Politique

Politique

  • Languages of Statecraft between Chaucer and Shakespeare

  • by Paul Strohm

  • 312 pages, 6.00 x 9.00

  • Paperback | 9780268041144 | May 2005

  • Hardcover | 9780268041137 | May 2005

  • Conway Lectures in Medieval Studies

Description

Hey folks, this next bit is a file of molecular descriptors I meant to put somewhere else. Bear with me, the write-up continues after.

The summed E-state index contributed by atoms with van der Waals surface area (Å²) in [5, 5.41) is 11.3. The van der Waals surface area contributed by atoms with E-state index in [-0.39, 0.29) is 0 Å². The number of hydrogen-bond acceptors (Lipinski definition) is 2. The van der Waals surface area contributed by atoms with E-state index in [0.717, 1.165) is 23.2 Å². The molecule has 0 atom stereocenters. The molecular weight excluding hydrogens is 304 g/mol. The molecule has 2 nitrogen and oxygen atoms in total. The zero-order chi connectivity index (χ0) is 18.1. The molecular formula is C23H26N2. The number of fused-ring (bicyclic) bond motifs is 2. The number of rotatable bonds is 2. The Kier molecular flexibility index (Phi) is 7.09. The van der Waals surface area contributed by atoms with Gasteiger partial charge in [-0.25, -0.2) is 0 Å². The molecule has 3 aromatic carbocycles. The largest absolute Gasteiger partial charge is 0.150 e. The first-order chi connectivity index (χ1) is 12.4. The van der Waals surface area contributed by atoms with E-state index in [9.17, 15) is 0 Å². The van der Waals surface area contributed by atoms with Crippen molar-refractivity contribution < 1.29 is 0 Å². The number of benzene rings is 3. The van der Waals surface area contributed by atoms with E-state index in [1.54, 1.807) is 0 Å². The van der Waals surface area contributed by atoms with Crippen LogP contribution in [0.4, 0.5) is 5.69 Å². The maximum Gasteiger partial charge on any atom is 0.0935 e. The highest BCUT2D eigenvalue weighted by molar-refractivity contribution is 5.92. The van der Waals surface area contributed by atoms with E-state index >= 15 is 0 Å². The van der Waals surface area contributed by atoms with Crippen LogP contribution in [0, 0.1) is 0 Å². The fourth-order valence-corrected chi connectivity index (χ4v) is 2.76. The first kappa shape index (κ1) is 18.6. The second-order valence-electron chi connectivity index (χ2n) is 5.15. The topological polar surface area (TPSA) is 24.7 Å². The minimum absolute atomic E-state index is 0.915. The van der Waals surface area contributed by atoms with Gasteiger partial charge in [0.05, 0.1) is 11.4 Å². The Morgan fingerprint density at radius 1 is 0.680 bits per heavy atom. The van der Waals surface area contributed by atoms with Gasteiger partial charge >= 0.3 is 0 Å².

Taking points of departure from Quentin Skinner and J. G. A. Pocock, Paul Strohm deploys superior powers of textual and linguistic analysis to uncover a 'pre-Machiavellian moment': an historical phase which saw political discourse deployed with unprecedented slipperiness and subtlety; a time when it was thought possible not just to follow Fortune, but to jam her turning wheel. That this should have occurred in the fifteenth century, a period regarded as too dull, tradition-bound, or chaotic for significant discursive innovation, is just one of the surprises of this remarkable book. Little-regarded writers such as Fortescue and Pecock, Whethamstede and Warkworth, emerge as figures of compelling interest; John Lydgate, once dismissed as Chaucer's dullest successor, opens paths to the Mirror for Magistrates and to the heart of Shakespearean history. This book is recommended to scholars and students of medieval and Renaissance history and literature and to all those fascinated by languages of conspiracy, destiny, and government. -David Wallace, University of Pennsylvania